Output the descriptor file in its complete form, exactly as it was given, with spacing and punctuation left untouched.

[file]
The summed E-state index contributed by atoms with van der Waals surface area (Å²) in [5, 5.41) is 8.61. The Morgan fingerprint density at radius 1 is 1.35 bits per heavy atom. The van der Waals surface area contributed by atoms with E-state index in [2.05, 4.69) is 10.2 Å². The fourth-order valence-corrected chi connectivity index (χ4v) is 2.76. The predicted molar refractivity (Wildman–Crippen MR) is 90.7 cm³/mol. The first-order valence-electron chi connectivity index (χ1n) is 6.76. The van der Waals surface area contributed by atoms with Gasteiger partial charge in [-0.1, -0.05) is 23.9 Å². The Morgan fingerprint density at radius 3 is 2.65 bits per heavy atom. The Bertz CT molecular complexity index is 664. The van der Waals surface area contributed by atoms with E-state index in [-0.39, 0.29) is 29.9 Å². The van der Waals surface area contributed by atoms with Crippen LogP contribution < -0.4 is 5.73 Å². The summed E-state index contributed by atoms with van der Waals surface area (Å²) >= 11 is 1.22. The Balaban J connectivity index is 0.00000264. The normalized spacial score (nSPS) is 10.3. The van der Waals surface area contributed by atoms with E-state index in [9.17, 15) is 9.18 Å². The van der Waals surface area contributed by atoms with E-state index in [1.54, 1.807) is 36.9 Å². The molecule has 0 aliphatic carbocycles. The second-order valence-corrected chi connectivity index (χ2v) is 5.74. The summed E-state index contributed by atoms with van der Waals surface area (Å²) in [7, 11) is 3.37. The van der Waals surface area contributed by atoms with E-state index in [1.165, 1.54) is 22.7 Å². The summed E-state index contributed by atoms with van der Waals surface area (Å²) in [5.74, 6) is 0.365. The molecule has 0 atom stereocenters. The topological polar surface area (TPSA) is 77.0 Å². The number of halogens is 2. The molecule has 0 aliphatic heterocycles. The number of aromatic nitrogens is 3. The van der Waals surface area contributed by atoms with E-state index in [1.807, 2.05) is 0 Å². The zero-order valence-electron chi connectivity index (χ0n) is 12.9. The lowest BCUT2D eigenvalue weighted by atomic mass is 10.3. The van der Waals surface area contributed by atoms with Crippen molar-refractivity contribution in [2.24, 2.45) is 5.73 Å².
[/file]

The summed E-state index contributed by atoms with van der Waals surface area (Å²) in [5, 5.41) is 8.61. The Morgan fingerprint density at radius 1 is 1.35 bits per heavy atom. The van der Waals surface area contributed by atoms with E-state index in [2.05, 4.69) is 10.2 Å². The fourth-order valence-corrected chi connectivity index (χ4v) is 2.76. The predicted molar refractivity (Wildman–Crippen MR) is 90.7 cm³/mol. The first-order valence-electron chi connectivity index (χ1n) is 6.76. The van der Waals surface area contributed by atoms with Gasteiger partial charge in [-0.1, -0.05) is 23.9 Å². The Morgan fingerprint density at radius 3 is 2.65 bits per heavy atom. The Bertz CT molecular complexity index is 664. The van der Waals surface area contributed by atoms with E-state index in [-0.39, 0.29) is 29.9 Å². The van der Waals surface area contributed by atoms with Crippen LogP contribution < -0.4 is 5.73 Å². The summed E-state index contributed by atoms with van der Waals surface area (Å²) >= 11 is 1.22. The Balaban J connectivity index is 0.00000264. The normalized spacial score (nSPS) is 10.3. The van der Waals surface area contributed by atoms with E-state index in [9.17, 15) is 9.18 Å². The van der Waals surface area contributed by atoms with E-state index in [1.54, 1.807) is 36.9 Å². The molecule has 0 aliphatic carbocycles. The second-order valence-corrected chi connectivity index (χ2v) is 5.74. The summed E-state index contributed by atoms with van der Waals surface area (Å²) in [7, 11) is 3.37. The van der Waals surface area contributed by atoms with E-state index in [1.165, 1.54) is 22.7 Å². The summed E-state index contributed by atoms with van der Waals surface area (Å²) in [5.74, 6) is 0.365. The molecule has 0 atom stereocenters. The topological polar surface area (TPSA) is 77.0 Å². The number of halogens is 2. The molecule has 0 aliphatic heterocycles. The number of aromatic nitrogens is 3. The van der Waals surface area contributed by atoms with E-state index in [1.807, 2.05) is 0 Å². The zero-order valence-electron chi connectivity index (χ0n) is 12.9. The lowest BCUT2D eigenvalue weighted by atomic mass is 10.3. The van der Waals surface area contributed by atoms with Crippen molar-refractivity contribution in [2.24, 2.45) is 5.73 Å².